Well, this is ridiculous. First half of the season looks like a parody and characterization in the entirety of it is all over the place. I'm also getting super-confused because of the clashing of the depiction of women's suffrage with surprisingly strong objectification of women in this season.

Like, one minute I'm glad to see struggle for votes and girl gangs on the screen and next Murdoch is ogling Dr. Ogden's backside as she's struggling to obtain information for the case. They're going out of the way to show that he supports her decisions, and yet he shows disdain for women in a way he never did before.

With all that and the Crabtree business I'm really confused right now.
I'm extremely confused. I've watched Premium Rush and while looking for subs for Chinese stumbled upon a post comparing Premium Rush and Quicksilver. Naturally, I had to watch it and now I feel very strange.

Quicksilver is a very eighties movie: clothes, cars, people, motivations - everything is dated. To the point where I cannot figure out if the plot even makes sense (I'm leaning towards "no", tbh). It was interesting to watch San Francisco 30 years ago, people driving beat-up cars (even drug dealers!) and destroying them on a whim, people struggling to make ends meet... but at the same time there were exactly three women, one of whom didn't say a word, another wasn't introduced by name until third appearance and third behaved as a 15 years old despite obviously being on her own for quite some time.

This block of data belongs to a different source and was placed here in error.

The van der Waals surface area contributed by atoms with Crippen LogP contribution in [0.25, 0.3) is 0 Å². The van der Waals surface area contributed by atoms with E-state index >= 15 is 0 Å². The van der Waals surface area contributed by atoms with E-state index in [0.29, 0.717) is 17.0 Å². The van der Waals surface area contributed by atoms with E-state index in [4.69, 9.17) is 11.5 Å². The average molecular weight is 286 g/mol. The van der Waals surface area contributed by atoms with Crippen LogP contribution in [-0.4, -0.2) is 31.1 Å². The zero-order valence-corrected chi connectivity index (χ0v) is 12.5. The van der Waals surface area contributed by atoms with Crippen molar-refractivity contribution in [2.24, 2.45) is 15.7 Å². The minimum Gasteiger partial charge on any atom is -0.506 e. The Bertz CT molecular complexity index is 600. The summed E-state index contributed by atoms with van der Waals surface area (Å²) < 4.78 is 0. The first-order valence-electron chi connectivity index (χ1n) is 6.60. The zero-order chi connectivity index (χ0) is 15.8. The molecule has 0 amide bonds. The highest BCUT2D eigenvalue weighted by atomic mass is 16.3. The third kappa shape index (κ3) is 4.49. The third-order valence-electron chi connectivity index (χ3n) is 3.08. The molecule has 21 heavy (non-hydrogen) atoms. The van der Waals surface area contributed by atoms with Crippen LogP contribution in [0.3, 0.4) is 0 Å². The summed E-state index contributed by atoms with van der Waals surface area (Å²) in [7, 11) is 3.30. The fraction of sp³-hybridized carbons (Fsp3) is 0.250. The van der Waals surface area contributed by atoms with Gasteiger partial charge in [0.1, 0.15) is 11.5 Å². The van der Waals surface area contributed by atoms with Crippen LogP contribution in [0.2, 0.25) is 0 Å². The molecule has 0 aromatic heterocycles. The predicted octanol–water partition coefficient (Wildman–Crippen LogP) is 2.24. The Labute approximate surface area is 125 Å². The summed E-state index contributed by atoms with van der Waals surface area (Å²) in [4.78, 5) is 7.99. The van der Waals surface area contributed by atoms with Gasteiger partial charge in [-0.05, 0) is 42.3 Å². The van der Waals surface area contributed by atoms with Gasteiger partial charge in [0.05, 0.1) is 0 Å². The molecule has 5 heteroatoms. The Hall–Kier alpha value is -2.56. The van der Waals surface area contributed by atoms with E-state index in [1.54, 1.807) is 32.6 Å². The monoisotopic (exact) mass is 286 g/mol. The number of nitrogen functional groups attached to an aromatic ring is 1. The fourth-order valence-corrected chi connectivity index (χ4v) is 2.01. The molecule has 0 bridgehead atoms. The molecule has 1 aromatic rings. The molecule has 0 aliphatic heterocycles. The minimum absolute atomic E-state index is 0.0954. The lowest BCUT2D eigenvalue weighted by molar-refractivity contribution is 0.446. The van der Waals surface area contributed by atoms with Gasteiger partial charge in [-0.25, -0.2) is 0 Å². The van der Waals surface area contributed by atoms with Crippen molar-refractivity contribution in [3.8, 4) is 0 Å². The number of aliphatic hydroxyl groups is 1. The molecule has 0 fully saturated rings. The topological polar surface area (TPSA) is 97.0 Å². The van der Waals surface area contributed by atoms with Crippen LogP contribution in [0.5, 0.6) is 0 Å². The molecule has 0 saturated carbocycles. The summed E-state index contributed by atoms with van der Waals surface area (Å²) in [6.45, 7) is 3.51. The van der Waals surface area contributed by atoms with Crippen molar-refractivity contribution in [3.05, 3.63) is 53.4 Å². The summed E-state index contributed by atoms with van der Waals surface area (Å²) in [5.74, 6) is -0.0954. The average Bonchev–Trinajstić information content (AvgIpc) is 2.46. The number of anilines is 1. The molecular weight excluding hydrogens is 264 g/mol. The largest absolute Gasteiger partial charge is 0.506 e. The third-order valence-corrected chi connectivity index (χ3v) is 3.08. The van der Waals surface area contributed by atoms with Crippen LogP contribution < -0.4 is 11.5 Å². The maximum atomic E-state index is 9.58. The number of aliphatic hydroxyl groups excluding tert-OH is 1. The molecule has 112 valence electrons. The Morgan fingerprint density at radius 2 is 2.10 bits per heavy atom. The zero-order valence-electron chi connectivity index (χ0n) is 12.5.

Besides that, main character is basically a drama queen who will do whatever he wants regardless of how much sense it doesn't make in context. Like, drop the job - don't report a person being ran over - get back to the job - go all vigilante. What! What!

At the same time this is where it parallels Premium Rush: drastic downshift, disregard for authority and resulting refusal to cooperate, solving the problems with much racing and not law.

On the other hand, Premium Rush is clearly a modern movie. Even without CGI it's still much faster, more action-oriented, more reckless too. While both characters have reasons to be unwilling to continue with the chosen path (emotional and very understandable reasons), Willy is in there mostly for the adrenalin and freedom, whereas Jack is simply trying to make money.

Both movies are interesting but I'm more likely to re-watch Premium Rush than Quicksilver, if only for the faster pace.
As usual, first two seasons - very good and interesting. Then, slowly getting more and more implausible, more focused on personal relationships and semi-historical people - moving away from reality. On top of that, they'd started losing characterization points: like Murdoch suddenly acquiring a temper or Dr. Ogden hiding things that don't even make sense hidden, or Darcy making an U-turn.

The way the Emily Grace's relationship was handled is also quite annoying. And Gillies! As much as I liked the character, this was painfully dragged out and unnecessary. Also, Leslie seemed pastede on, like the character wasn't supposed to go the way he did.

But truth to be told, Yannick Bisson is so pretty, and he and Helene Joy work so well together will probably continue watching. If I remember to.


On the other hand, the original three movies are harsher, grittier, truer to the period. I was glad to see a completely different Murdoch, without all the shiny gadgets and holier-than-thou attitude. I wonder how he is in the books, now.
I'm... not in love :(

Again, the series is so childish and inconsistent that it's hard to watch it without annoyance. The baby actors SUCK at acting. Either that or their characters are so cliche that it's difficult to portray them believably. In either case, Rebecca Romijn and Christian Kane (and Matt Frewer, despite playing a cartoon villain) outplay them on every turn and make them look even worse.

Speaking of: I like Eve Baird. I'm convinced that she's not-so-secretly the main character of this series and I'm all for that. She's smart, strict and just, she's strong but has weaknesses. She's the best, period.